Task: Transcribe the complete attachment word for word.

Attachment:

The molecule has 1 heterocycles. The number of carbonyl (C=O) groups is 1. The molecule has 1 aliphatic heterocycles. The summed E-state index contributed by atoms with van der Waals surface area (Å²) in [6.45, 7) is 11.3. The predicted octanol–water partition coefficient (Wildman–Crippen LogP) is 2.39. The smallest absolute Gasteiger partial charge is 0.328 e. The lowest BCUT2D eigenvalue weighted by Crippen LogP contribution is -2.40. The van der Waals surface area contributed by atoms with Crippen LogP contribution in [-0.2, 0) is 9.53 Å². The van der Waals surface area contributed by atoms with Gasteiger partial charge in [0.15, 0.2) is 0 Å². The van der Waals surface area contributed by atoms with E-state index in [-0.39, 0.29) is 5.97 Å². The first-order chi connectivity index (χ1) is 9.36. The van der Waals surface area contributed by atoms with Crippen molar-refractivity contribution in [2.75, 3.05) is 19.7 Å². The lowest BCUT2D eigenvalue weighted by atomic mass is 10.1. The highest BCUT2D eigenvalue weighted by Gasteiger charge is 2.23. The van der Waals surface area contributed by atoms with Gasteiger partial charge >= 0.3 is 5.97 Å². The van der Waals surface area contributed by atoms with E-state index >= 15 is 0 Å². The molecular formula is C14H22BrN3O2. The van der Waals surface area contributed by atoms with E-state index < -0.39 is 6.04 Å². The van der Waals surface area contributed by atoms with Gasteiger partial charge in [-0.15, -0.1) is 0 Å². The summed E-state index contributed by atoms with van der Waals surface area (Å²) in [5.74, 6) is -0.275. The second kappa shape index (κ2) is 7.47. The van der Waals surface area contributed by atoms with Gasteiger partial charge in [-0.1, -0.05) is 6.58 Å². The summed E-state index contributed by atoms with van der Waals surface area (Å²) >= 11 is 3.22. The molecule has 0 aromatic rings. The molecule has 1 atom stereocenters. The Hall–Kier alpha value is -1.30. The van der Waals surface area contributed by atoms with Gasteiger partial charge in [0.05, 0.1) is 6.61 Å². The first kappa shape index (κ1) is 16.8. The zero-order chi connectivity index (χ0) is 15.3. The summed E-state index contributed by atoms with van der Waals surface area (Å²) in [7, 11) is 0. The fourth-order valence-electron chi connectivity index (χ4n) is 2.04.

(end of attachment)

The molecule has 1 heterocycles. The number of carbonyl (C=O) groups is 1. The molecule has 1 aliphatic heterocycles. The summed E-state index contributed by atoms with van der Waals surface area (Å²) in [6.45, 7) is 11.3. The predicted octanol–water partition coefficient (Wildman–Crippen LogP) is 2.39. The smallest absolute Gasteiger partial charge is 0.328 e. The lowest BCUT2D eigenvalue weighted by Crippen LogP contribution is -2.40. The van der Waals surface area contributed by atoms with Crippen LogP contribution in [-0.2, 0) is 9.53 Å². The van der Waals surface area contributed by atoms with Gasteiger partial charge in [0.15, 0.2) is 0 Å². The van der Waals surface area contributed by atoms with E-state index in [-0.39, 0.29) is 5.97 Å². The first-order chi connectivity index (χ1) is 9.36. The van der Waals surface area contributed by atoms with Crippen molar-refractivity contribution in [2.75, 3.05) is 19.7 Å². The lowest BCUT2D eigenvalue weighted by atomic mass is 10.1. The highest BCUT2D eigenvalue weighted by Gasteiger charge is 2.23. The van der Waals surface area contributed by atoms with Gasteiger partial charge >= 0.3 is 5.97 Å². The van der Waals surface area contributed by atoms with E-state index >= 15 is 0 Å². The molecular formula is C14H22BrN3O2. The van der Waals surface area contributed by atoms with E-state index < -0.39 is 6.04 Å². The van der Waals surface area contributed by atoms with Gasteiger partial charge in [-0.15, -0.1) is 0 Å². The summed E-state index contributed by atoms with van der Waals surface area (Å²) in [5.74, 6) is -0.275. The second kappa shape index (κ2) is 7.47. The van der Waals surface area contributed by atoms with Gasteiger partial charge in [-0.1, -0.05) is 6.58 Å². The summed E-state index contributed by atoms with van der Waals surface area (Å²) >= 11 is 3.22. The molecule has 0 aromatic rings. The molecule has 1 atom stereocenters. The Hall–Kier alpha value is -1.30. The van der Waals surface area contributed by atoms with Gasteiger partial charge in [0.05, 0.1) is 6.61 Å². The first kappa shape index (κ1) is 16.8. The zero-order chi connectivity index (χ0) is 15.3. The summed E-state index contributed by atoms with van der Waals surface area (Å²) in [7, 11) is 0. The fourth-order valence-electron chi connectivity index (χ4n) is 2.04.